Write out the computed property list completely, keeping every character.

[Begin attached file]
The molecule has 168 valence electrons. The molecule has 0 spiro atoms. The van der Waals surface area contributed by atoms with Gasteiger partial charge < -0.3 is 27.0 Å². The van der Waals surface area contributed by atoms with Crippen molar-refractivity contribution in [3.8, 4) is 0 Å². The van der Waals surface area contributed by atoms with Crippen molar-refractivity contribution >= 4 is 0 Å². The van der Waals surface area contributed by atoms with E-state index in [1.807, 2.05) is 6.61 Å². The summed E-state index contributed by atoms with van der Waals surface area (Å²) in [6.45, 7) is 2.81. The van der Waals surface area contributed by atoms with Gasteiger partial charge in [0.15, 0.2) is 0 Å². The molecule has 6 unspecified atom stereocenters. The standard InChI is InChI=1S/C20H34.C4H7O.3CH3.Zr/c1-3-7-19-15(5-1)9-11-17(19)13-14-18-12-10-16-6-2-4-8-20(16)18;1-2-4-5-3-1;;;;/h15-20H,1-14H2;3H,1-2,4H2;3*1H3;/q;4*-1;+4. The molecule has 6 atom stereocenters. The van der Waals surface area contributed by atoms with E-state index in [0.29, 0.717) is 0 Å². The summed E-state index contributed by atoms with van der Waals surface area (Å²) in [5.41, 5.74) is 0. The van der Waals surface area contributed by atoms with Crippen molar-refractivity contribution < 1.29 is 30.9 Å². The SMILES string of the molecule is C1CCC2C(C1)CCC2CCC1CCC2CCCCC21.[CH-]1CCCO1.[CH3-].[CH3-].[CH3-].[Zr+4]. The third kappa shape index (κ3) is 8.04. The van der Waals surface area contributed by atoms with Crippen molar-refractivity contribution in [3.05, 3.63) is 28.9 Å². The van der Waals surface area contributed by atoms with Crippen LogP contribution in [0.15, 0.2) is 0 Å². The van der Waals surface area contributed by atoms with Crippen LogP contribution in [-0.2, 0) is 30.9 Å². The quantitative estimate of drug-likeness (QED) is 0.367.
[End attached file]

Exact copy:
The molecule has 168 valence electrons. The molecule has 0 spiro atoms. The van der Waals surface area contributed by atoms with Gasteiger partial charge < -0.3 is 27.0 Å². The van der Waals surface area contributed by atoms with Crippen molar-refractivity contribution in [3.8, 4) is 0 Å². The van der Waals surface area contributed by atoms with Crippen molar-refractivity contribution >= 4 is 0 Å². The van der Waals surface area contributed by atoms with E-state index in [1.807, 2.05) is 6.61 Å². The summed E-state index contributed by atoms with van der Waals surface area (Å²) in [6.45, 7) is 2.81. The van der Waals surface area contributed by atoms with Gasteiger partial charge in [0.15, 0.2) is 0 Å². The molecule has 6 unspecified atom stereocenters. The standard InChI is InChI=1S/C20H34.C4H7O.3CH3.Zr/c1-3-7-19-15(5-1)9-11-17(19)13-14-18-12-10-16-6-2-4-8-20(16)18;1-2-4-5-3-1;;;;/h15-20H,1-14H2;3H,1-2,4H2;3*1H3;/q;4*-1;+4. The molecule has 6 atom stereocenters. The van der Waals surface area contributed by atoms with E-state index in [0.29, 0.717) is 0 Å². The summed E-state index contributed by atoms with van der Waals surface area (Å²) in [5.41, 5.74) is 0. The van der Waals surface area contributed by atoms with Crippen molar-refractivity contribution < 1.29 is 30.9 Å². The SMILES string of the molecule is C1CCC2C(C1)CCC2CCC1CCC2CCCCC21.[CH-]1CCCO1.[CH3-].[CH3-].[CH3-].[Zr+4]. The third kappa shape index (κ3) is 8.04. The van der Waals surface area contributed by atoms with Crippen molar-refractivity contribution in [3.05, 3.63) is 28.9 Å². The van der Waals surface area contributed by atoms with Crippen LogP contribution in [0.15, 0.2) is 0 Å². The van der Waals surface area contributed by atoms with Crippen LogP contribution in [-0.2, 0) is 30.9 Å². The quantitative estimate of drug-likeness (QED) is 0.367.